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Laramie Movie Scope:
Dusk to Dawn

A demented film with a split personality

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by Robert Roten, Film Critic
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January 22, 1996 -- “Dusk 'til Dawn” is a fairly slickly-made movie, but if it was being described by a veterinarian it would be called one sick puppy.

The film, written by famed director Quentin Tarantino, also starred Tarantino as one of two violent crooks, Richard Gecko, on the run to Mexico. The other crook is his brother, Seth Gecko, played by “ER” star George Clooney.

The two brothers, with a briefcase full of stolen bank loot, kidnap a preacher, Jacob Fuller (Harvey Keitel) and his two children and force them to accompany them to Mexico, where they end up in a seedy bar full of vampires.

There is really two films here and the first one, the tale of the two brothers shooting their way to the border, kidnapping, raping and killing, is much scarier than the second one, about the battle in the vampire bar. It also has a more leisurely pace and more interesting dialogue.

What was even scarier for me was the audience reaction to the first part of the film. The film plays murder for laughs and some people actually laughed at a murder victim burning to death.

Tarantino is convincing as the sicker of the two brothers. He seems unable to distinguish between his delusions and reality and he seems none too bright. Clooney seems to have a real screen presence and he may have a successful career ahead of him in films. Keitel is as solid as usual, as the preacher who questions his own faith. Juliette Lewis plays his daughter, a similar character to the one she played in “Cape Fear.”

Cheech Marin plays three different characters in the film, a border guard, a criminal and a vampire.

The last part of the film is a pretty standard horror story, similar to “Demon Night,” where the humans do battle with the supernatural. That part of the film benefits from veteran action actor Fred Williamson and others who perform well in the extended fight scenes. The fight scenes are elaborate and well-staged by action director Robert Rodriguez (“El Mariachi” and “Desperado”).

If your kids want to see this film (and what kid doesn't) you should know it sets a record for foul language. The F word is used about 200 times I guess. A word that starts with P, used to describe a female private part is used over 30 times by Cheech Marin in a speech lasting only a couple of minutes in the film (I read that somebody actually counted it and it was used 35 times). There are also numerous bare breasts during an extended topless dancing scene.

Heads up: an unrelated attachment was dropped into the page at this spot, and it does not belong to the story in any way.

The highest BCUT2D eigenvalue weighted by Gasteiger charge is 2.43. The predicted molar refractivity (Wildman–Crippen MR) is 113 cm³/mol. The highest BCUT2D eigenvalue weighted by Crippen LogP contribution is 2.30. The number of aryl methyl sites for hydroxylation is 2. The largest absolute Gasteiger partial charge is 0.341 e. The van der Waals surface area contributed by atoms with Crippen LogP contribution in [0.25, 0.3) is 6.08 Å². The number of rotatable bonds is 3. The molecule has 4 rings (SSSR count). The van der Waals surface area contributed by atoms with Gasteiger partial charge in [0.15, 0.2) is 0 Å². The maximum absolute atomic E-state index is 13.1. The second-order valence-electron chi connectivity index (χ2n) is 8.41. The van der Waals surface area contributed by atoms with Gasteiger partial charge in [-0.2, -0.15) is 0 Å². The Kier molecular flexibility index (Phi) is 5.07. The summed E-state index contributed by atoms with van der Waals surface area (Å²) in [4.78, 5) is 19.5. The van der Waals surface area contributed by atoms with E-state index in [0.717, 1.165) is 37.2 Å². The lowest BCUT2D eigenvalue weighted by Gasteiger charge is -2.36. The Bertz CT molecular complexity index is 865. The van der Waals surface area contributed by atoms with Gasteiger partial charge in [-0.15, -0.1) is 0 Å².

There are, no doubt, people who will say they thought this film was really funny, even the scenes where people, not vampires, are being killed. If you meet such a person, just smile and back away slowly and hope he doesn't have a gun.

While it is true this film is deeply sick and vile in a very disturbing way, it is also well-crafted and it does work pretty well as entertainment. There is even an attempt, albeit a weak attempt, at a Christian message in the film. But I'm not here to pass moral judgment on the film, just to give you my opinion on its entertainment value, and that, believe it or not, is a respectable B.

Click here for links to places to buy this movie in video and/or DVD format, the soundtrack, books, even used videos, games and lots of other stuff. I suggest you shop at least two of these places before buying anything. Prices seem to vary continuously. For more information on this film, click on this link to The Internet Movie Database. Type in the name of the movie in the search box and press enter. You will be able to find background information on the film, the actors, and links to much more information.

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Robert Roten can be reached via e-mail at my last name at lariat dot org. [Mailer button: image of letter and envelope]

(If you e-mail me with a question about this or any other movie or review, please mention the name of the movie you are asking the question about, otherwise I may have no way of knowing which film you are referring to)